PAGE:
What is Geohashing?

Geohashing is a geocoding method used to encode geographic coordinates (latitude and longitude) into a short string of digits and letters delineating an area on a map, which is called a cell, with varying resolutions. The more characters in the string, the more precise the location.


How Does Geohashing Work?

Geohashes use Base-32 alphabet encoding (characters can be 0 to 9 and A to Z, excl “A”, “I”, “L” and “O”).

Imagine the world is divided into a grid with 32 cells. The first character in a geohash identifies the initial location as one of the 32 cells. This cell will also contain 32 cells, and each one of these will contain 32 cells (and so on repeatedly). Adding characters to the geohash sub-divides a cell, effectively zooming in to a more detailed area.

The precision factor determines the size of the cell. For instance, a precision factor of one creates a cell 5,000km high and 5,000km wide, a precision factor of six creates a cell 0.61km high and 1.22km wide, and a precision factor of nine creates a cell 4.77m high and 4.77m wide (cells are not always square).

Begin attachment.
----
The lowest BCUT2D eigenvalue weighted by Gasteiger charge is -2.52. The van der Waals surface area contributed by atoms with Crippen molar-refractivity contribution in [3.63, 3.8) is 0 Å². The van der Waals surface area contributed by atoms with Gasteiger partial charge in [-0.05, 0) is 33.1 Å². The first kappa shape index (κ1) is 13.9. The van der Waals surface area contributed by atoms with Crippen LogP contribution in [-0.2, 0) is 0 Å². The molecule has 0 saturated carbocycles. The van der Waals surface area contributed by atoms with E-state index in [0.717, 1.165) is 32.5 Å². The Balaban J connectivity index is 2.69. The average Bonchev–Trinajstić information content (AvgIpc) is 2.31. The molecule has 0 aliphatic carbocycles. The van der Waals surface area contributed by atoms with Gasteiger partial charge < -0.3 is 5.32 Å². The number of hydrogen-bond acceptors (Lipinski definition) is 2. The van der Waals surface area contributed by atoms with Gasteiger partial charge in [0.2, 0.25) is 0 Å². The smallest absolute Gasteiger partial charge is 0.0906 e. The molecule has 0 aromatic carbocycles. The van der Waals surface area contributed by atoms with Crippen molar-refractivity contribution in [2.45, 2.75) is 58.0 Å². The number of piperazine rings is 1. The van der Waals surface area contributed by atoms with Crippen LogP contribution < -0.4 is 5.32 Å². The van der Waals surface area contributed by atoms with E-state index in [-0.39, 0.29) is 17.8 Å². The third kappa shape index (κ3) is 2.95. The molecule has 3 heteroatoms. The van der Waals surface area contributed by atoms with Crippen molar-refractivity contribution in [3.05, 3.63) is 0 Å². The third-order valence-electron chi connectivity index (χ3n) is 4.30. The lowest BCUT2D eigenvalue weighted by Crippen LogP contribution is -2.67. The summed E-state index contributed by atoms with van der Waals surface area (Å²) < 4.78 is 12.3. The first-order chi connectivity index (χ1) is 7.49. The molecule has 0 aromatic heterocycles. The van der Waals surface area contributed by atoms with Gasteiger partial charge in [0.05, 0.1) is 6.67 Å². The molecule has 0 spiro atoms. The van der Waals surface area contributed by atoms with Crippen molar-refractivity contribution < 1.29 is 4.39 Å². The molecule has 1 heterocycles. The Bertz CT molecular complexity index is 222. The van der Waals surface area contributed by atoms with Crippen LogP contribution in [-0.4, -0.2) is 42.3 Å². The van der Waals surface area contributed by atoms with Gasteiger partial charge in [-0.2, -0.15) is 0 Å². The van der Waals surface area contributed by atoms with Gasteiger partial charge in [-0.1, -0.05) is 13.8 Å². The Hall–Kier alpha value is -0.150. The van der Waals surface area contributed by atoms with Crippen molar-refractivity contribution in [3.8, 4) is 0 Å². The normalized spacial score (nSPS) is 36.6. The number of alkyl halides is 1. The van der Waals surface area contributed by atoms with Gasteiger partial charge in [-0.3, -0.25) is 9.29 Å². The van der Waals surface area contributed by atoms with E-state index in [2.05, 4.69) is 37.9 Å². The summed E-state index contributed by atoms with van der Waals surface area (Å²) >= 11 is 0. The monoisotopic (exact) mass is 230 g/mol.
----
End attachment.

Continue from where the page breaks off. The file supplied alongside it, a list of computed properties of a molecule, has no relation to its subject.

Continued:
Use Cases for Geohashing

Geohashing was originally developed as a URL-shortening service but it is now commonly used for spatial indexing (or spatial binning), location searching, mashups and creating unique place identifiers.

A geohash is shorter than a regular address, or latitude and longitude coordinates, and therefore easier to share, remember and store.

  • Social Networking – Used by dating apps to find romantic matches within a particular cell, and to create chat apps.
  • Proximity Searches – Find nearby locations, and identify places of interest, restaurants, shops and accommodation establishments in an area.
  • Digital Travels – Geohashers go on global expeditions to meet people and explore new places. The twist: the destination is a computer-generated geohash and participants in this turnkey travel experience have to write up and post their story on the internet.
  • Custom Interactive Apps – Geohashing can be used to create realtime, interactive apps.

You can try it out here. Use the coordinates 40.748440989 and -73.985663981 for a view of the area around the Empire State Building in New York. Change the precision factor to increase or decrease the resolution (size of the cell), or use the geohash dr5ru6j2c5fqt for a 13-digit precision factor to zoom right in.

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